In making the jump from the handheld PlayStation Vita to the much more powerful PlayStation 4, Gravity Rush 2 ups the ante from the original considerably in terms of scale, scope and ambition.
While the first game, in some ways, felt somewhat like a proof of concept — admittedly an enormously enjoyable, playable and compelling proof of concept — it’s Gravity Rush 2 where it truly feels like the series has truly hit its stride, both in terms of mechanics and narrative.
What’s rather impressive about it more than anything else, though, is that despite releasing five years after its predecessor, it’s clear that there has been a solid plan in place from the very beginning, making this sequel not only an excellent game in its own right, but a fantastic follow-up that is immensely satisfying for fans of the original who wanted answers to its unresolved questions.
Continue reading Gravity Rush 2: Bigger, Better, Bolder
The original Gravity Rush was an important release for Sony’s Vita handheld: it was a high-profile, first-party release, which the system has not, to date, seen all that many of, and is unlikely to see any more.
It was positively received at the time of its original release by press and public alike, but Sony’s consistently poor marketing of the platform — coupled with a general sense of apathy by the more “mainstream” parts of the gaming community — meant that it passed a lot of people by.
And that’s a great shame, as it was an excellent game. Thankfully, Bluepoint Games managed to give it a second chance on the much more popular and widespread PlayStation 4 in the form of enhanced port Gravity Rush Remastered, so a whole new audience can discover the joy of swooping around Hekseville.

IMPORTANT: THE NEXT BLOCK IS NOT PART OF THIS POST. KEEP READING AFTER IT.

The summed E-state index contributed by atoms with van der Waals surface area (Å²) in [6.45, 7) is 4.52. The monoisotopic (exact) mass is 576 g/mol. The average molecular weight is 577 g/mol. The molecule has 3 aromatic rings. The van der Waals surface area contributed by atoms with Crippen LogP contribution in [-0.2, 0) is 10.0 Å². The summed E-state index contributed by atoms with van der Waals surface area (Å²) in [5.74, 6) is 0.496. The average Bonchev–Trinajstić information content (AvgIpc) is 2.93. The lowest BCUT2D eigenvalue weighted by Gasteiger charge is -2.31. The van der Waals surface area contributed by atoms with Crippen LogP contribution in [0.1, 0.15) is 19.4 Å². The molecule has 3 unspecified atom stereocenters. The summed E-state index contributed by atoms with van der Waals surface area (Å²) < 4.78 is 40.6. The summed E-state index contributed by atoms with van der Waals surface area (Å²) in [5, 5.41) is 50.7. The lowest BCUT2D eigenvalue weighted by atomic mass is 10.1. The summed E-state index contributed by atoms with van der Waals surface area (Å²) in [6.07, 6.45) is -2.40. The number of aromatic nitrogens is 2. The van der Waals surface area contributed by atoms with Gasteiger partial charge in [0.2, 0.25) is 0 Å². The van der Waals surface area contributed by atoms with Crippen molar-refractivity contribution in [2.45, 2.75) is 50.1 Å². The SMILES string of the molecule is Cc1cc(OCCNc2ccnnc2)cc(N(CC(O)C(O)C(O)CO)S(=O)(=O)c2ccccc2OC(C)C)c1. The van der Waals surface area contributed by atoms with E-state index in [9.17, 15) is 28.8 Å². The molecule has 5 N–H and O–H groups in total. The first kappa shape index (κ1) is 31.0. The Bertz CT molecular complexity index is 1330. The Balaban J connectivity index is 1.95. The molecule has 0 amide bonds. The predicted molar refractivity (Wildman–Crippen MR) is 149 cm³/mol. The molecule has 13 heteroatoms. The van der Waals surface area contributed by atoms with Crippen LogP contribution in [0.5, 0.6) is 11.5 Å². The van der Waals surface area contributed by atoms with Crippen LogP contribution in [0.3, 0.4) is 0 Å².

Continue reading Gravity Rush: A Hero is Born
One of the most distinctive aspects of the Gravity Rush series is its aesthetic.
As we noted last time, director Keiichiro Toyama’s desire was to create a game that, while still recognisably Japanese, incorporated elements from other locales in order to create something that, in theory, would be universally appealing across the world. The Western influences he chose to focus on were the Franco-Belgian artists of the bandes dessinées tradition.
The Franco-Belgian influence is particularly apparent in the first installment, while the second, in keeping with its much larger scope, draws more broadly on influences from across Europe. Let’s take a look at the specifics of how Gravity Rush got its distinctive look and feel, starting with a bit of background on Toyama’s main influence from Franco-Belgian comic books: an artist named Jean Giraud, better known to some as Mœbius or Gir.
Continue reading Gravity Rush: The Franco-Belgian Tradition, via Japan
Gravity Rush is an interesting series. Originally intended as something of a flagship title for Sony’s Vita handheld, its first installment was well-received but passed a lot of people by.
Fortunately, it managed to get a second chance at success thanks to an enhanced port for PlayStation 4 by Bluepoint Games, the company previously responsible for the PS3 versions of God of War and Team Ico’s classics Ico and Shadow of the Colossus. And, from there, it did well enough to spawn a true sequel, this time specifically designed for the PlayStation 4.
The two games are both excellent, but both suffered somewhat from poor release timing and, in the case of the first game, the somewhat niche-interest status of the Vita as a platform in the West. Consequently, they haven’t had nearly as much love as they deserve from the general public.
What better reason to take a closer look at where this series came from and why you should check it out, then?
Continue reading Gravity Rush: Introduction and History